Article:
Variety is the Spice of Life: the Different Types of Anti-allergy Bedding

Updated on: February 12 2013

Even if you or your guests don’t suffer from a full blown allergy, you could be experiencing minor symptoms without even really registering them. Waking up with a stuffy nose, itchy eyes or a sore throat are classic signs of high allergen populations, as is waking up feeling congested or suffering from night time allergies or asthma attacks. One way to relieve this is with anti-allergy bedding.

As with thread count, anti-allergy bedding has become something of a buzz word. Many people don’t know what it actually means, what it does or whether it even works. The truth is, it does, with experiments indicating a 90% or more decrease in allergen levels and dust mite populations in beds that utilise allergy relieving mattress covers and pillow covers.

Just as with normal bed linens and sheets, anti allergy bedding comes in a variety of materials and make-ups. It all depends where your B&B, guest house or small hotel is situated; after all, you don’t want your guests to be too hot, too cold or unable to sleep because of a noisy sheet. Unlike normal bedding however, allergy relief bedding isn’t all that prolific, meaning that the variety of fabrics it’s available in isn’t either.

Thankfully, we took some time to outline the main fabric types so you can cut out some of the research process and be better informed when you come to choosing your bedding.


A breathable blend of 50% cotton and 50% polyester, membrane is the more traditional type of anti-allergy bedding. However, the downside comes within its inner membrane.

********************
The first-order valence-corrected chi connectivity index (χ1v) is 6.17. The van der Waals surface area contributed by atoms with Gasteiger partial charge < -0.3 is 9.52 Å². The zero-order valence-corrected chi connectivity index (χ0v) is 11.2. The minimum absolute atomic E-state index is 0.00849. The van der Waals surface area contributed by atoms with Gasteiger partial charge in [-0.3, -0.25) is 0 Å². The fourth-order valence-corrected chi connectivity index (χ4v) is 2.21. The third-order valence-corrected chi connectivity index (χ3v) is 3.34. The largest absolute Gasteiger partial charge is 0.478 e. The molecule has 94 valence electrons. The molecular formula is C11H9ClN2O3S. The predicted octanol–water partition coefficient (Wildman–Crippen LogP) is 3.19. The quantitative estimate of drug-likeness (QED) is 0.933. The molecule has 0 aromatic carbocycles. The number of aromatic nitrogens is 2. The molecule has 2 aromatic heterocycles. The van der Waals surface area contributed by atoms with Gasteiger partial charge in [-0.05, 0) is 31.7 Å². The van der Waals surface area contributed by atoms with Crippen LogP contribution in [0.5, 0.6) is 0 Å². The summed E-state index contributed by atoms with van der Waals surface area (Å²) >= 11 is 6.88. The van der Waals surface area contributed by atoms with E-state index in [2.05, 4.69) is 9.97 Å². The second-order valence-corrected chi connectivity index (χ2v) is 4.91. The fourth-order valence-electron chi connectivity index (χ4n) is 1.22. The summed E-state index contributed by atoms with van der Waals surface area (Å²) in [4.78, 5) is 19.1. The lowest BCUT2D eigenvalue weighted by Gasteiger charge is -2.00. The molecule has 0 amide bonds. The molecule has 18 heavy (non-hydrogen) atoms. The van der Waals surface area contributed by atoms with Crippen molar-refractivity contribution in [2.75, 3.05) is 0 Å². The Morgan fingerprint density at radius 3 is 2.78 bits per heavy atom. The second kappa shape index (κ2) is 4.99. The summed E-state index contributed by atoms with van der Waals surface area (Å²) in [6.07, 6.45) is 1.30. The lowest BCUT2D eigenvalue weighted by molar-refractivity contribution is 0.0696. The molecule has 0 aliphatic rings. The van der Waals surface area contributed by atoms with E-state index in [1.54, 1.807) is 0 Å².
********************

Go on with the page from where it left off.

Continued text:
Manufactured from laminated urethane, it can prove somewhat noisy and too warm for some guests and, although it’s a very tough and durable material, it may break down over time and will eventually need to be replaced. On the plus side though, its waterproof qualities make it great for the beds of younger children.


Allergy relief bedding that’s free of the membrane mentioned above is, understandably, much cooler and quieter than its counterpart. It’s made of a cotton/polyester blend that’s not just woven nice and tightly, but is treated after the weaving process to ensure an average pore size of 3.9 microns (much smaller and more effective than the standard ‘less than 10’ rule).

Given that this type of bedding lacks a laminated urethane membrane, it’s also more comfortable and longer lasting.


Microfiber bedding takes protection against dust mites to the next level. It’s manufactured using a sophisticated weaving technology and completely unique finishing process to provide a densely woven fabric that offers a soft, cool and breathable place to sleep. Its antimicrobial finish also protects against other dangers such as mould, mildew, stains and general deterioration, while an additional finishing process called calendaring means that the pore size shrinks to just 2.8 microns in extreme heat, providing a fantastic barrier between those pesky dust mites and the warm bed that they crave.

Anti-allergy bedding is an ideal way of protecting both allergy sufferers and allergy-free guests alike from dust mites and allergens, but you mustn’t forget the benefits of good old fashioned bedroom care. For extra protection make sure you regularly air and vacuum your rooms, dust and wipe down surfaces (and allergy relief bedding) with a damp cloth, keep pets out of bedrooms and consider replacing carpets with tiles or wooden floors where allergens can’t hide.

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Hilden Team
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Hilden Team

Hilden Team

Michelle Pegg is the Assurance and Compliance Manager at Hilden Linens.